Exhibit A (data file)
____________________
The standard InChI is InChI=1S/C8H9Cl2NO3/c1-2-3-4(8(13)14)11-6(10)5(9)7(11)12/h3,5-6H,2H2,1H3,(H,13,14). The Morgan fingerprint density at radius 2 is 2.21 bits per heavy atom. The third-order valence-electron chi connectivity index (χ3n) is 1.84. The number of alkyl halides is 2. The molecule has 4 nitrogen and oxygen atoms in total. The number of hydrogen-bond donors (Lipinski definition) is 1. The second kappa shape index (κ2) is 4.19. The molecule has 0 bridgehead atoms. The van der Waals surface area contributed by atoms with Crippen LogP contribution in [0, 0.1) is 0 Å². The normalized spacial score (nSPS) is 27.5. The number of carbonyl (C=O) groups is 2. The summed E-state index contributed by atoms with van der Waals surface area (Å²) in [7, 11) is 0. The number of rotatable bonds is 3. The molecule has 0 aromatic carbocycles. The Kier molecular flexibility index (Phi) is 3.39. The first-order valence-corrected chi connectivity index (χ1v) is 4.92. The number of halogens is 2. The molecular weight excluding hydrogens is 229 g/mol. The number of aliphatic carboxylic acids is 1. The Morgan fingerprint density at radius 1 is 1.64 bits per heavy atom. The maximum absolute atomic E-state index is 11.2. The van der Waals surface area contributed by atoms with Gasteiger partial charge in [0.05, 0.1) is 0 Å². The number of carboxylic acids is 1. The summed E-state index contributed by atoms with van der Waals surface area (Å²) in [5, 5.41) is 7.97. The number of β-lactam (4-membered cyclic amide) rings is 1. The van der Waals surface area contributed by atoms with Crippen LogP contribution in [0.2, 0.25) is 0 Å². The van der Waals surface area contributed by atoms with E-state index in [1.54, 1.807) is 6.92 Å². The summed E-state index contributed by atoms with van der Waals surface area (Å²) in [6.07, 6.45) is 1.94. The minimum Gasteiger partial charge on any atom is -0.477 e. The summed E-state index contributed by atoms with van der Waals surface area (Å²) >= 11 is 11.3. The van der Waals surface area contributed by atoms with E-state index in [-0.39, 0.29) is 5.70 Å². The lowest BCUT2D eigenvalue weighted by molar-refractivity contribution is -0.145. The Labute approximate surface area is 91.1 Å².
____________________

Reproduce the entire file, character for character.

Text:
The standard InChI is InChI=1S/C8H9Cl2NO3/c1-2-3-4(8(13)14)11-6(10)5(9)7(11)12/h3,5-6H,2H2,1H3,(H,13,14). The Morgan fingerprint density at radius 2 is 2.21 bits per heavy atom. The third-order valence-electron chi connectivity index (χ3n) is 1.84. The number of alkyl halides is 2. The molecule has 4 nitrogen and oxygen atoms in total. The number of hydrogen-bond donors (Lipinski definition) is 1. The second kappa shape index (κ2) is 4.19. The molecule has 0 bridgehead atoms. The van der Waals surface area contributed by atoms with Crippen LogP contribution in [0, 0.1) is 0 Å². The normalized spacial score (nSPS) is 27.5. The number of carbonyl (C=O) groups is 2. The summed E-state index contributed by atoms with van der Waals surface area (Å²) in [7, 11) is 0. The number of rotatable bonds is 3. The molecule has 0 aromatic carbocycles. The Kier molecular flexibility index (Phi) is 3.39. The first-order valence-corrected chi connectivity index (χ1v) is 4.92. The number of halogens is 2. The molecular weight excluding hydrogens is 229 g/mol. The number of aliphatic carboxylic acids is 1. The Morgan fingerprint density at radius 1 is 1.64 bits per heavy atom. The maximum absolute atomic E-state index is 11.2. The van der Waals surface area contributed by atoms with Gasteiger partial charge in [0.05, 0.1) is 0 Å². The number of carboxylic acids is 1. The summed E-state index contributed by atoms with van der Waals surface area (Å²) in [5, 5.41) is 7.97. The number of β-lactam (4-membered cyclic amide) rings is 1. The van der Waals surface area contributed by atoms with Crippen LogP contribution in [0.2, 0.25) is 0 Å². The van der Waals surface area contributed by atoms with E-state index in [1.54, 1.807) is 6.92 Å². The summed E-state index contributed by atoms with van der Waals surface area (Å²) in [6.07, 6.45) is 1.94. The minimum Gasteiger partial charge on any atom is -0.477 e. The summed E-state index contributed by atoms with van der Waals surface area (Å²) >= 11 is 11.3. The van der Waals surface area contributed by atoms with E-state index in [-0.39, 0.29) is 5.70 Å². The lowest BCUT2D eigenvalue weighted by molar-refractivity contribution is -0.145. The Labute approximate surface area is 91.1 Å².